U.S mid-terms: SA not throwing in the 'waslap' in trade discussions - Davies | Fin24
  • Covid-19 Money Hub

    The hub will help answer your business and money questions during the coronavirus crisis.

  • Dudu Myeni

    The former SAA chair has been declared a delinquent director for her role at the national airline.

  • Cigarette Ban

    Govt says emerging research shows smoking leads to more severe cases of Covid-19.


U.S mid-terms: SA not throwing in the 'waslap' in trade discussions - Davies

Nov 07 2018 16:33
Khulekani Magubane and Lameez Omarjee, Fin24

Minister of Trade and Industry Rob Davies said South Africa would not throw in the "waslap" in its ongoing discussions with the United States for fairer tariffs on local exports and that the department is at an advanced stage of discussions with US Secretary of Commerce Wilbur Ross about this. It would continue to engage with the newly-elected Congress.

Davies was replying to questions from Members of Parliament in the National Assembly on Wednesday afternoon. The original question came from African National Congress MP Bhekizizwe Radebe, who asked about the impact of the so-called trade war between the U.S and China.

U.S President Donald Trump’s inward looking approach to the trade regime of the world’s largest economy has left steel and aluminium exporters sending products to that country reeling for much of this year.

In his first response Davies said the impact of the new trade environment globally was profound, including the fact that at least 7000 jobs were at stake in aluminium and steel firms as a result.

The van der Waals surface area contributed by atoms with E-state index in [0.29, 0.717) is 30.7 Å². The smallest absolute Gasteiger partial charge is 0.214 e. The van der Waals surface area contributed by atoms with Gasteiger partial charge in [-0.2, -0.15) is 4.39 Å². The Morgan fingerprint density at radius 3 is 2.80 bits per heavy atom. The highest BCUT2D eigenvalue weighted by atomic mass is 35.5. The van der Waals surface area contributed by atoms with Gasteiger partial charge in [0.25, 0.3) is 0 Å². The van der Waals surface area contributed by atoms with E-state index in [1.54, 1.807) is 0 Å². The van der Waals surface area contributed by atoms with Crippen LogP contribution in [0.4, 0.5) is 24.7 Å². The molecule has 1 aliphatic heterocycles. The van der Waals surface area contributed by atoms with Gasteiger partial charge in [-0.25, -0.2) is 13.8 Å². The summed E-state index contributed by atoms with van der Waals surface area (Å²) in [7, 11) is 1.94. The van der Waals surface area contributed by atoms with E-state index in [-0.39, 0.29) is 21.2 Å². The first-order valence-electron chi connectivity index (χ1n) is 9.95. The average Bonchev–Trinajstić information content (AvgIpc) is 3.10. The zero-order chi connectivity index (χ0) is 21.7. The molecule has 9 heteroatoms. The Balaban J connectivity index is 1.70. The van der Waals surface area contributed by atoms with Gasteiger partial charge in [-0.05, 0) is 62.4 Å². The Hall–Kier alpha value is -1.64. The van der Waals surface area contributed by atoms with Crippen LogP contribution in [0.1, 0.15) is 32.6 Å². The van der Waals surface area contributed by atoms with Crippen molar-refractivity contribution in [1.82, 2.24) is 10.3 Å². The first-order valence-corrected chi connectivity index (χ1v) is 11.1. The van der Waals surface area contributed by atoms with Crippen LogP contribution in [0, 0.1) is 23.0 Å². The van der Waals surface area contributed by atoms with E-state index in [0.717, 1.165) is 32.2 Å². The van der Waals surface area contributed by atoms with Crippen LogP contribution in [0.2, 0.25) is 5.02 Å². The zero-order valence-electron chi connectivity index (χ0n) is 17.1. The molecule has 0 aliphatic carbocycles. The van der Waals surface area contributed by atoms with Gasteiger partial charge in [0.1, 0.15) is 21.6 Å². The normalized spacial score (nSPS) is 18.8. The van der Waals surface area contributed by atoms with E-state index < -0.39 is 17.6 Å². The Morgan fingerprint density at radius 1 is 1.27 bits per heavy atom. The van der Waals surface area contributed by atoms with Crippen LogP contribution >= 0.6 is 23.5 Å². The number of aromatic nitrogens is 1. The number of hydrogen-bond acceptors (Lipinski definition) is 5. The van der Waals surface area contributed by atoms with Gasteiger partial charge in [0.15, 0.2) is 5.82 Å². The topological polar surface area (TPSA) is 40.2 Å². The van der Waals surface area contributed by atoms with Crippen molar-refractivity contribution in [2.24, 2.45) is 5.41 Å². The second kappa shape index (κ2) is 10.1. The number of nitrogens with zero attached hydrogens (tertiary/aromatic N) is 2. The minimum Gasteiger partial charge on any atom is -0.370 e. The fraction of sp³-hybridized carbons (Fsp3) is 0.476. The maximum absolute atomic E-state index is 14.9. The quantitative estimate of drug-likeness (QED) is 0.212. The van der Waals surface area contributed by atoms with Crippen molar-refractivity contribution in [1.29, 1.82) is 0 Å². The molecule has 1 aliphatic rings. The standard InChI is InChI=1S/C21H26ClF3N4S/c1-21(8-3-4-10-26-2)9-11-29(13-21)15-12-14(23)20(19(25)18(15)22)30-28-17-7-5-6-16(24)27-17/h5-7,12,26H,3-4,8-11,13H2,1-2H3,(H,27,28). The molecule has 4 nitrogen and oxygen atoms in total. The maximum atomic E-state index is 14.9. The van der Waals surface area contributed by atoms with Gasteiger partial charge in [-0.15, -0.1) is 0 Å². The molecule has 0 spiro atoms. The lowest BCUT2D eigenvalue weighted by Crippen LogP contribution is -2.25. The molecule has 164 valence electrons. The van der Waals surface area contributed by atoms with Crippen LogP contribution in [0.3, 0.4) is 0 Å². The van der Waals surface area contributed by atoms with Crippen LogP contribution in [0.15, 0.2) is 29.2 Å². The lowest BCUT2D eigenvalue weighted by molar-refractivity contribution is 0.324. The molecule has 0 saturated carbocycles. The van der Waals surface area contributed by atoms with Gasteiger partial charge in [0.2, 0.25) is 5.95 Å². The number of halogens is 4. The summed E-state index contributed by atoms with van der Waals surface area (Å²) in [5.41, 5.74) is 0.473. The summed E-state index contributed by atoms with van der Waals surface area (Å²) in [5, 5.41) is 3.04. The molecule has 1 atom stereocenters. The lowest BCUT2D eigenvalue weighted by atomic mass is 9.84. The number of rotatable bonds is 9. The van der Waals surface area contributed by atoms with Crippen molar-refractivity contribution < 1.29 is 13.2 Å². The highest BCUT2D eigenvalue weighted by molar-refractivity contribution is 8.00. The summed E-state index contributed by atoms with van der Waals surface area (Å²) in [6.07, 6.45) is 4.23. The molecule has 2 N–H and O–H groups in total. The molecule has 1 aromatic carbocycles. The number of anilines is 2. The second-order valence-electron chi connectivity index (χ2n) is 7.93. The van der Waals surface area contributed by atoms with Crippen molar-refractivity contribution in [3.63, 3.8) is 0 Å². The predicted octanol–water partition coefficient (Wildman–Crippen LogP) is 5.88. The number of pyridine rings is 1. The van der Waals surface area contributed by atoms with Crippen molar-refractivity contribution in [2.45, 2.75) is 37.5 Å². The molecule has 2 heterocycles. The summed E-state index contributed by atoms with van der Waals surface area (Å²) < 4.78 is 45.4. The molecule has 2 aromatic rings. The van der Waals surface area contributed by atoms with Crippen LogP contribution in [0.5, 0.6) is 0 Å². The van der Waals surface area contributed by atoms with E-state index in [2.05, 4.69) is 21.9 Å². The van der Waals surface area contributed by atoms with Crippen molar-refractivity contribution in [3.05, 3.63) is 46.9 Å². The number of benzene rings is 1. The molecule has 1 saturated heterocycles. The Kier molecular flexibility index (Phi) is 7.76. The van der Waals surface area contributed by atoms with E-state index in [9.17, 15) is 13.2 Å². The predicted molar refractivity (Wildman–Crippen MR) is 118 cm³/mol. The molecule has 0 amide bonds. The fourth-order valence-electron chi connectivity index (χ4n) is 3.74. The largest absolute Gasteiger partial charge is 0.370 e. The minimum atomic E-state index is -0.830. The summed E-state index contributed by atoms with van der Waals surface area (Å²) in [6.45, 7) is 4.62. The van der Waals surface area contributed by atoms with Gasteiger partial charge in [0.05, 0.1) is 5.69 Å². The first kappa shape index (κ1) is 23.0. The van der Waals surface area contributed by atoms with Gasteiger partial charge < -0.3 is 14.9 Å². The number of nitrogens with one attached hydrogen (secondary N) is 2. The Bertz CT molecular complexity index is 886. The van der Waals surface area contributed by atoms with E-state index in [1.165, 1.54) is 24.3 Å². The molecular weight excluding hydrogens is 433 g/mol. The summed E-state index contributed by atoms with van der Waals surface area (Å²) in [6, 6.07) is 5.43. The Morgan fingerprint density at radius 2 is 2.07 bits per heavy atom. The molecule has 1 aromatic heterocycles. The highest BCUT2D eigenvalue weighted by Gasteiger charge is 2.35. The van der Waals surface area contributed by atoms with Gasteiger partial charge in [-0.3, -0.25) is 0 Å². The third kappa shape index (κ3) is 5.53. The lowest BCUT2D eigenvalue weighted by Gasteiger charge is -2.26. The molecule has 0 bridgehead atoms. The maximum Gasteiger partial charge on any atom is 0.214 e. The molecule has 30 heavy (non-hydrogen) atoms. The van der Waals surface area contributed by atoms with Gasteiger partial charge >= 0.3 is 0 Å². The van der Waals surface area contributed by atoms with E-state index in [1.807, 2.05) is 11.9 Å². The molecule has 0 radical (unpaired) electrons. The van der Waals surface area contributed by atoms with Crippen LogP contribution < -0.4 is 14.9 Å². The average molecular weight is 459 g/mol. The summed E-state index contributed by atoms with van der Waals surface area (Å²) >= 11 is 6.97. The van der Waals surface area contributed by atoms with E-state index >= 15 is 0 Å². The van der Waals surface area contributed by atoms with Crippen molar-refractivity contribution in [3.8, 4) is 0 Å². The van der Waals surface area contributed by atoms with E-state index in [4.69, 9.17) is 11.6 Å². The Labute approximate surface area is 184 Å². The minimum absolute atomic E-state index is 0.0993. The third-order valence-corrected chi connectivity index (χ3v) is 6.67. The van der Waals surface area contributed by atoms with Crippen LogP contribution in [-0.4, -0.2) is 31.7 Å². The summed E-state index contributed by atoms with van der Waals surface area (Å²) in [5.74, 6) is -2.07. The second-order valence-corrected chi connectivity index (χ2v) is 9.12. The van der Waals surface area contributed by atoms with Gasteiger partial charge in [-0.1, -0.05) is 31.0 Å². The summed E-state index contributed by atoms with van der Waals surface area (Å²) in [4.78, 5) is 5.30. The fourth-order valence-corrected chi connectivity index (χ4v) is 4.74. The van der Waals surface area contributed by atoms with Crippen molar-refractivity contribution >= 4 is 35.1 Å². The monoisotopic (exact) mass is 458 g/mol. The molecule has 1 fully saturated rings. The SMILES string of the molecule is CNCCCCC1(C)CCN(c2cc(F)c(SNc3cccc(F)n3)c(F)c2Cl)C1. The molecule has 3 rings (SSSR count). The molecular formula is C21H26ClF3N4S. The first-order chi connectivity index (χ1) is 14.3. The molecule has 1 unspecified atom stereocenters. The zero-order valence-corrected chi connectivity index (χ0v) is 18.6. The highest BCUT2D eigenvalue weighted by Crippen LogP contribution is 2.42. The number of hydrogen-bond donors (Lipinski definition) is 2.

"There is no doubt that we have entered a new era in trade. One feature of this is the so-called tariff wars. While we are not a protagonist, we have been affected as collateral damage," said Davies.

Davies reminded members that SA got a partial exemption of 36 steel tariff lines and that the US government has committed to listen to SA’s representations. The IMF calculate that the tariff war contributed to 0.2% downgrade in the global economy forecast, Davies said.

In asking his supplementary question, Radebe said China is SA’s largest sole trade partner. He asked whether or not it was time to “stop depending on the goodwill of U.S investors and go straight to congress and ask the US government for protection”.

Davies said the Department of Trade and Industry was already in focused discussions with Secretary Ross about the impact of the past tariff decisions and that the South African government was sure to get a receptive ear on that level.

"It is our continuous endeavour to enlarge our position and export more products. I have been interacting with Secretary of Commerce Wilbur Ross and Congress will be part of our work in seeking a better trade arrangement going forward," said Davies.

In his supplementary question Economic Freedom Fighter MP Mbuyiseni Ndlozi cited the book by acclaimed economist Ha-Joon Chang Kicking Away the Ladder. He asked why SA did not move to protect "infant industries" the way developed economies did.

"The economies we are engaging with did not do what we have been told to do to develop their economies. They protected their infant industries. Can we at least protect our waslaps (facecloths)? If we can’t protect those, then how can we hope to protect our waskams (hair combs)?" Ndlozi asked.

Davies replied, "The member is correct. That is why we continue to fight against new trade rules that do not serve our interests. We need to fight to ensure that that space is created in increasingly difficult economic circumstances".

Davies told members that South Africa’s fundamental objective was to strengthen regional integration in Africa. One third of SA exports go to the African continent and two thirds of those are finished products, Davies said.



Company Snapshot

Voting Booth

How has Covid-19 impacted your financial position?

Previous results · Suggest a vote